But little has gone right so far in the second term, es­pe­cially in re­cent months, with the pos­sible ex­cep­tion of the on­go­ing nuc­le­ar talks with Ir­an. Putin’s con­tin­ued re­cal­cit­rance, and Obama’s hes­it­ancy over how to re­act to the biggest for­eign policy test of his pres­id­ency, is only the cap­stone to a series of ap­par­ent fail­ures and abort­ive ef­forts to avert war in Syr­ia, re­solve the situ­ation in Afgh­anistan, and tamp down the re­sur­gence of al-Qaida. If, as is likely, Rus­si­an forces are still oc­cupy­ing Crimea come 2016 — or worse, ad­van­cing west­ward — if chaos and blood­shed still reign in Syr­ia, and if Afgh­anistan be­gins to look as chaot­ic as Ir­aq has in the af­ter­math of the planned U.S. troop with­draw­al at the end of this year, the nar­rat­ive will be very dif­fer­ent in the next pres­id­en­tial cam­paign.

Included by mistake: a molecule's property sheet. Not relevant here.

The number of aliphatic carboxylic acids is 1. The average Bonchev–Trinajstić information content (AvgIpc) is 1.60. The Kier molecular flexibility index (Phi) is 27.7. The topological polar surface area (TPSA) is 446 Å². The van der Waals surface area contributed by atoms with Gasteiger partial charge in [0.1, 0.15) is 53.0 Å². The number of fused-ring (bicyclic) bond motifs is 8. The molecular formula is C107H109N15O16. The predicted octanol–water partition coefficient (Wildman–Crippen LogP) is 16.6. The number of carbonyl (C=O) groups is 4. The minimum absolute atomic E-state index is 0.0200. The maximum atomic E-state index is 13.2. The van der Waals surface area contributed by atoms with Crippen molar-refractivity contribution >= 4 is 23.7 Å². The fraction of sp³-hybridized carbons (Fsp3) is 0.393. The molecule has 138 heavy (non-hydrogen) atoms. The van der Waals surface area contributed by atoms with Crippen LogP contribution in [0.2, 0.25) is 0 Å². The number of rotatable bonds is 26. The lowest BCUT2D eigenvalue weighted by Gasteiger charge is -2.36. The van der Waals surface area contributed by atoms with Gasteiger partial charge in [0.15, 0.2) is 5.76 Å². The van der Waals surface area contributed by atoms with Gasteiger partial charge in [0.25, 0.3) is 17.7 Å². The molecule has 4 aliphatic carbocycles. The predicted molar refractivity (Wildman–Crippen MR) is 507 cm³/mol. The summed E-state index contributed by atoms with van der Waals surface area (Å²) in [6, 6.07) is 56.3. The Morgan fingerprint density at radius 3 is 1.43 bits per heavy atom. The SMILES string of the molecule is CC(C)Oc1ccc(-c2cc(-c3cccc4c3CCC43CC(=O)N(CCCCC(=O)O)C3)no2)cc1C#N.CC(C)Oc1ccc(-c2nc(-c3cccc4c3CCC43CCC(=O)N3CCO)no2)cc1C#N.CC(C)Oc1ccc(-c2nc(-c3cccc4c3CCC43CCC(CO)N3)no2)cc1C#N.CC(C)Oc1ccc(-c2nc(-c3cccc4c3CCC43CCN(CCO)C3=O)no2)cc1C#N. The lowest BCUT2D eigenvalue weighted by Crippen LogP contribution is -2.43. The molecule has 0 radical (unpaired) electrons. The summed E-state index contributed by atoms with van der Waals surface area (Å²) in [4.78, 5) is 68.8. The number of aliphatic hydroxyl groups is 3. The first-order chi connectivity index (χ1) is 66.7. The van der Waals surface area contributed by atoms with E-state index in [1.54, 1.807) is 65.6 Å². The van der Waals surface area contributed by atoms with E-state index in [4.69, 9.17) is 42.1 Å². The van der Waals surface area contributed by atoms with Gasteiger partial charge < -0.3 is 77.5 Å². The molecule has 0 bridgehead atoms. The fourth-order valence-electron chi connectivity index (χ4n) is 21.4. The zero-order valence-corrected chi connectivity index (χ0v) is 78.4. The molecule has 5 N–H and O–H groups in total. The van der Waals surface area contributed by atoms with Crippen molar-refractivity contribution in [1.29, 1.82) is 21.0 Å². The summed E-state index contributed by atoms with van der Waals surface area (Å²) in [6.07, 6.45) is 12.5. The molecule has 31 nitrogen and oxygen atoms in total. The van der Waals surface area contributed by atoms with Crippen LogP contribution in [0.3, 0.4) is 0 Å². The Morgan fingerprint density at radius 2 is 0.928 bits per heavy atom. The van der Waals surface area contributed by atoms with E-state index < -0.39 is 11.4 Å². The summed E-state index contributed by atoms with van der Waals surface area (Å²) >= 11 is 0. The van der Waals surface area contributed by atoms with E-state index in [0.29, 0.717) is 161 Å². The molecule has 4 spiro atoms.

Re­pub­lic­an at­tacks on Obama in re­cent months are an early in­dic­a­tion of what’s to come. Sen. John Mc­Cain, Obama’s 2008 op­pon­ent, has been al­most be­side him­self with fury in con­demning the pres­id­ent as weak on Ukraine, Syr­ia, China, and Ir­an. With ne­go­ti­ations fail­ing over Syr­ia, Egypt be­com­ing a mil­it­ary-run state, and Putin in­dic­at­ing he in­tends to stay where he is in Crimea, the killing of bin Laden will be but a dis­tant memory in 2016. Even some prom­in­ent Demo­crats, such as Sen­ate For­eign Re­la­tions Com­mit­tee Chair­man Robert Men­en­dez, have turned in­to per­sist­ent crit­ics of Obama’s policies abroad. “Our policies to­ward Rus­sia re­quire ur­gent reex­am­in­a­tion,” Men­en­dez wrote in The Wash­ing­ton Post this week.